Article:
• Letters to a Young Mathematician, by Ian Stewart. Stewart says that

    Letters to a Young Mathematician is my attempt to bring some parts of A Mathematician’s Apology up to date, namely those parts thatmight influence the decisions of a young person contemplating a degree in mathematics and a possible career in the subject.

    For the most part, he succeeds admirably. Stewart really does do a pretty good job of explaining just what, exactly, it is that mathematicians do, though of course his descriptions are most directly relevant to his own field (complex dynamics and dynamical systems). One major advantage Stewart has going for him is that he’s a very engaging writer, the sort of guy who seems like he’d be a lot of fun to have a beer or five with. This quality is especially apparent by contrast with Hardy, who would probably be appalled by the mere suggestion that he would be the sort of person to have a casual beer with the likes of you. I would definitely recommend Letters to a Young Mathematician to anybody who is either interested in pursuing a career in mathematics or who is just curious what the hell those mathematicians are up to, though I would warn any potential readers that Stewart’s basic conceit (i.e. that this is a hypothetical series of letters to an up-and-coming mathematician, starting when she’s in grade school and ending when she gets tenure) gets old after a while.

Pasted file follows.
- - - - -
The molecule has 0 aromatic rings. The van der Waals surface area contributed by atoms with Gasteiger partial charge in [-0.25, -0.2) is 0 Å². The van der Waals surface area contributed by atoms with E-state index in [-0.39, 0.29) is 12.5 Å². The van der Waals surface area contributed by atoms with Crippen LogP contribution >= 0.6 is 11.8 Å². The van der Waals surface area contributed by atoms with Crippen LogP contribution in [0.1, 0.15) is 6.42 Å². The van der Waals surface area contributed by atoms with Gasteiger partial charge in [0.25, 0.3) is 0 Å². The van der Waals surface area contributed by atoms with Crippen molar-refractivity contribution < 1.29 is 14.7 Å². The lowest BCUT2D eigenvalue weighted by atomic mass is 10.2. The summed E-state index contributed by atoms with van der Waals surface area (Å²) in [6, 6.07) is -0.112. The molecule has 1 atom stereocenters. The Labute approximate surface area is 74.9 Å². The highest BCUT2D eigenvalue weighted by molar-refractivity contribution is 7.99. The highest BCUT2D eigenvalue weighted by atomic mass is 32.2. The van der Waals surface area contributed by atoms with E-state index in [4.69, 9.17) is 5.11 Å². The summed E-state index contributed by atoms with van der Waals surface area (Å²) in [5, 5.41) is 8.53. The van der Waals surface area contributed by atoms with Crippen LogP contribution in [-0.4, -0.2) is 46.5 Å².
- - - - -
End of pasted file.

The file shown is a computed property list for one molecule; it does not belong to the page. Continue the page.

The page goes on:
• Glasshouse, by Charles Stross. One of the big complaints about Stross’ last sci-fi book, Accelerando (yet another free download), was that it was, in the end, about an upload culture and that, once people stop being human, they stop being interesting. In particular, by the end of Accelerando, the protagonists live in a culture so technologically advanced that physical death is meaningless provided you back up regularly, physical bodies are as interchangeable as clothing and distance is something understood in the abstract but essentially meaningless. As a result, there’s not exactly a lot of drama in people’s lives. In Glasshouse, Stross manages to re-inject some human interest into this universe by addressing the most obvious potential wrench in the works of the idyllic setup in Accelerando: data corruption. The protagonist of Glasshouse is a veteran of the most destructive war in human history, a war neither he nor anybody else quite understands or even remembers because it was fought against a nebulously-defined group of Luddite fanatics who figured out how to selectively delete people’s memories, especially those related to what the war was about. Now that he’s accidentally signed on for a purported psychology experiment run by those same fanatics in an inaccessible station literally in the middle of nowhere with access only to supposedly late-20th/early-21st century technology, with no offsite backups and stuck in the body of a petite woman, it all boils down to whether he can figure out what’s going on and beat down the bad guys before he is, truly and permanently, killed. The somewhat artificial addition of traditional human fears and anxieties like death, body image and social norms into the post-human milieu makes for better drama and setting most of the action in a more-or-less recognizably turn-of-the-21st-century environment lets Stross shift his attention from producing technical fireworks to actually writing the story. Of course, it also allows him to make fun of the more ridiculous aspects of our own society, which is always good for a few laughs.